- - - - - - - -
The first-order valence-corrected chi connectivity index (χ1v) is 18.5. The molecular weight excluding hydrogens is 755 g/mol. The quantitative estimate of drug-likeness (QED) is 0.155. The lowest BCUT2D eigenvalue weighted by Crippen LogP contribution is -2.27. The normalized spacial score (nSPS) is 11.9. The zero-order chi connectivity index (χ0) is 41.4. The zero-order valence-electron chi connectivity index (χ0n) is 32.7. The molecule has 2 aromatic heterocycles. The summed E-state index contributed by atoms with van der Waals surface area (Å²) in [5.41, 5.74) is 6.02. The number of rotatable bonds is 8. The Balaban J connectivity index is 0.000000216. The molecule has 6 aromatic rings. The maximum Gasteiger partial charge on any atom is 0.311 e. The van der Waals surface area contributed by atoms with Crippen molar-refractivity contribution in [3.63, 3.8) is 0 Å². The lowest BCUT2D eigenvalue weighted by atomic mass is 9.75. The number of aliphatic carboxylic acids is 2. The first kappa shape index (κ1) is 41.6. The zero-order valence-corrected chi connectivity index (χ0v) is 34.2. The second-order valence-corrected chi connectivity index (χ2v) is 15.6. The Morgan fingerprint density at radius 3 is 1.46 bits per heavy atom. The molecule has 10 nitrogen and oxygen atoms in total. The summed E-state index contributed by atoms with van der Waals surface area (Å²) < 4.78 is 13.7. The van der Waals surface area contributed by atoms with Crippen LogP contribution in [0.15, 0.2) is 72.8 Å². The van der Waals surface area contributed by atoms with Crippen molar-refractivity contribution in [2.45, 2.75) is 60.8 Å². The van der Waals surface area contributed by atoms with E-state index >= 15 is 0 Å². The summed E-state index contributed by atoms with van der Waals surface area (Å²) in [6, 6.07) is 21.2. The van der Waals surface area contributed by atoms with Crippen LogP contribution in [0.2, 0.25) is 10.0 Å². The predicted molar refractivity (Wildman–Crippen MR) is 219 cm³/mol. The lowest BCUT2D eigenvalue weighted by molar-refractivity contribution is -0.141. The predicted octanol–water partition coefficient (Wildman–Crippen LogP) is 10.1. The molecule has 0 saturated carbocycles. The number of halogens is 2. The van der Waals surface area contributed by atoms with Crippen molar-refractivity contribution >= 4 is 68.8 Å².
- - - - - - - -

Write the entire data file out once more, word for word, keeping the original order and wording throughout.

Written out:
The first-order valence-corrected chi connectivity index (χ1v) is 18.5. The molecular weight excluding hydrogens is 755 g/mol. The quantitative estimate of drug-likeness (QED) is 0.155. The lowest BCUT2D eigenvalue weighted by Crippen LogP contribution is -2.27. The normalized spacial score (nSPS) is 11.9. The zero-order chi connectivity index (χ0) is 41.4. The zero-order valence-electron chi connectivity index (χ0n) is 32.7. The molecule has 2 aromatic heterocycles. The summed E-state index contributed by atoms with van der Waals surface area (Å²) in [5.41, 5.74) is 6.02. The number of rotatable bonds is 8. The Balaban J connectivity index is 0.000000216. The molecule has 6 aromatic rings. The maximum Gasteiger partial charge on any atom is 0.311 e. The van der Waals surface area contributed by atoms with Crippen molar-refractivity contribution in [3.63, 3.8) is 0 Å². The lowest BCUT2D eigenvalue weighted by atomic mass is 9.75. The number of aliphatic carboxylic acids is 2. The first kappa shape index (κ1) is 41.6. The zero-order valence-corrected chi connectivity index (χ0v) is 34.2. The second-order valence-corrected chi connectivity index (χ2v) is 15.6. The Morgan fingerprint density at radius 3 is 1.46 bits per heavy atom. The molecule has 10 nitrogen and oxygen atoms in total. The summed E-state index contributed by atoms with van der Waals surface area (Å²) < 4.78 is 13.7. The van der Waals surface area contributed by atoms with Crippen LogP contribution in [0.15, 0.2) is 72.8 Å². The van der Waals surface area contributed by atoms with Crippen molar-refractivity contribution in [2.45, 2.75) is 60.8 Å². The van der Waals surface area contributed by atoms with E-state index >= 15 is 0 Å². The summed E-state index contributed by atoms with van der Waals surface area (Å²) in [6, 6.07) is 21.2. The van der Waals surface area contributed by atoms with Crippen LogP contribution in [0.2, 0.25) is 10.0 Å². The predicted molar refractivity (Wildman–Crippen MR) is 219 cm³/mol. The lowest BCUT2D eigenvalue weighted by molar-refractivity contribution is -0.141. The predicted octanol–water partition coefficient (Wildman–Crippen LogP) is 10.1. The molecule has 0 saturated carbocycles. The number of halogens is 2. The van der Waals surface area contributed by atoms with Crippen molar-refractivity contribution >= 4 is 68.8 Å².